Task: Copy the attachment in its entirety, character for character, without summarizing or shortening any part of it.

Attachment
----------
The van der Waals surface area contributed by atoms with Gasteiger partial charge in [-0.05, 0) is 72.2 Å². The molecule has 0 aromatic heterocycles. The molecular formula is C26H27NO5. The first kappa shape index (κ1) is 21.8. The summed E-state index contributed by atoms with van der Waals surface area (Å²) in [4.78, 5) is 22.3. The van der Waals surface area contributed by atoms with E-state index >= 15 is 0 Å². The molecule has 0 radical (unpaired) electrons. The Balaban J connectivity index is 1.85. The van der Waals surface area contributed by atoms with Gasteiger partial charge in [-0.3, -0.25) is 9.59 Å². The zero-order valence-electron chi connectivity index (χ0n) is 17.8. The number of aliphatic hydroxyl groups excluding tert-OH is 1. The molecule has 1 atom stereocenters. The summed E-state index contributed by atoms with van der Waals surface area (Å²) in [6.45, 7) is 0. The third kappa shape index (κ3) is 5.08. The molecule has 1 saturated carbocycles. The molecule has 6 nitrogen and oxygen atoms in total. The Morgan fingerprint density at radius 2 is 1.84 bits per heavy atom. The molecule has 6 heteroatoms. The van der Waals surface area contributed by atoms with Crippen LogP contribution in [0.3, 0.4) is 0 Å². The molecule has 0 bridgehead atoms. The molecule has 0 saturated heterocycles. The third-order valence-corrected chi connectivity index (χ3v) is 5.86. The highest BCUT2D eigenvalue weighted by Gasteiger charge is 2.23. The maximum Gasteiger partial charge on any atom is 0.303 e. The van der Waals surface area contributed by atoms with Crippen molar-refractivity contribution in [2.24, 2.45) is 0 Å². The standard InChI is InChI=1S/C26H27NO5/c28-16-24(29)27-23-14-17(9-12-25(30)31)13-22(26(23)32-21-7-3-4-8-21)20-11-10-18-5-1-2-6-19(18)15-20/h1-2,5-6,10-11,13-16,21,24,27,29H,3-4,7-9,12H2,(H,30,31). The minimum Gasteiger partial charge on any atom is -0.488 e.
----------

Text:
The van der Waals surface area contributed by atoms with Gasteiger partial charge in [-0.05, 0) is 72.2 Å². The molecule has 0 aromatic heterocycles. The molecular formula is C26H27NO5. The first kappa shape index (κ1) is 21.8. The summed E-state index contributed by atoms with van der Waals surface area (Å²) in [4.78, 5) is 22.3. The van der Waals surface area contributed by atoms with E-state index >= 15 is 0 Å². The molecule has 0 radical (unpaired) electrons. The Balaban J connectivity index is 1.85. The van der Waals surface area contributed by atoms with Gasteiger partial charge in [-0.3, -0.25) is 9.59 Å². The zero-order valence-electron chi connectivity index (χ0n) is 17.8. The number of aliphatic hydroxyl groups excluding tert-OH is 1. The molecule has 1 atom stereocenters. The summed E-state index contributed by atoms with van der Waals surface area (Å²) in [6.45, 7) is 0. The third kappa shape index (κ3) is 5.08. The molecule has 1 saturated carbocycles. The molecule has 6 nitrogen and oxygen atoms in total. The Morgan fingerprint density at radius 2 is 1.84 bits per heavy atom. The molecule has 6 heteroatoms. The van der Waals surface area contributed by atoms with Crippen LogP contribution in [0.3, 0.4) is 0 Å². The molecule has 0 bridgehead atoms. The molecule has 0 saturated heterocycles. The third-order valence-corrected chi connectivity index (χ3v) is 5.86. The highest BCUT2D eigenvalue weighted by Gasteiger charge is 2.23. The maximum Gasteiger partial charge on any atom is 0.303 e. The van der Waals surface area contributed by atoms with Crippen molar-refractivity contribution in [2.24, 2.45) is 0 Å². The standard InChI is InChI=1S/C26H27NO5/c28-16-24(29)27-23-14-17(9-12-25(30)31)13-22(26(23)32-21-7-3-4-8-21)20-11-10-18-5-1-2-6-19(18)15-20/h1-2,5-6,10-11,13-16,21,24,27,29H,3-4,7-9,12H2,(H,30,31). The minimum Gasteiger partial charge on any atom is -0.488 e.